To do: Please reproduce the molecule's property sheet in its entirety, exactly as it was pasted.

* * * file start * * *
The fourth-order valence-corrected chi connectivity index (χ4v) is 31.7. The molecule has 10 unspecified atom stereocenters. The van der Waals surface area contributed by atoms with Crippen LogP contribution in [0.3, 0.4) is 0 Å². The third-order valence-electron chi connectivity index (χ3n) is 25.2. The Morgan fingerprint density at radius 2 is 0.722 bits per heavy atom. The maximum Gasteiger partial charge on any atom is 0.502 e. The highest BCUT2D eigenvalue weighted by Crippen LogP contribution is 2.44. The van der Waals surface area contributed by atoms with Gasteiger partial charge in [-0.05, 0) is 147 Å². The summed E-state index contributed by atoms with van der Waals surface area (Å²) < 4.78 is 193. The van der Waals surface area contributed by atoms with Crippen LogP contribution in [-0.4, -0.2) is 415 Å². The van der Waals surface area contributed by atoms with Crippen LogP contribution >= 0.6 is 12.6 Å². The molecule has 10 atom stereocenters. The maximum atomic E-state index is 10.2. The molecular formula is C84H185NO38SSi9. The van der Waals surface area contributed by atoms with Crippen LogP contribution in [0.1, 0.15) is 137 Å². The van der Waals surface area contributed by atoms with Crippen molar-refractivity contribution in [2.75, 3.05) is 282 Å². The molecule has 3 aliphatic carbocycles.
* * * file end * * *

The fourth-order valence-corrected chi connectivity index (χ4v) is 31.7. The molecule has 10 unspecified atom stereocenters. The van der Waals surface area contributed by atoms with Crippen LogP contribution in [0.3, 0.4) is 0 Å². The third-order valence-electron chi connectivity index (χ3n) is 25.2. The Morgan fingerprint density at radius 2 is 0.722 bits per heavy atom. The maximum Gasteiger partial charge on any atom is 0.502 e. The highest BCUT2D eigenvalue weighted by Crippen LogP contribution is 2.44. The van der Waals surface area contributed by atoms with Gasteiger partial charge in [-0.05, 0) is 147 Å². The summed E-state index contributed by atoms with van der Waals surface area (Å²) < 4.78 is 193. The van der Waals surface area contributed by atoms with Crippen LogP contribution in [-0.4, -0.2) is 415 Å². The van der Waals surface area contributed by atoms with Crippen LogP contribution >= 0.6 is 12.6 Å². The molecule has 10 atom stereocenters. The maximum atomic E-state index is 10.2. The molecular formula is C84H185NO38SSi9. The van der Waals surface area contributed by atoms with Crippen LogP contribution in [0.1, 0.15) is 137 Å². The van der Waals surface area contributed by atoms with Crippen molar-refractivity contribution in [2.75, 3.05) is 282 Å². The molecule has 3 aliphatic carbocycles.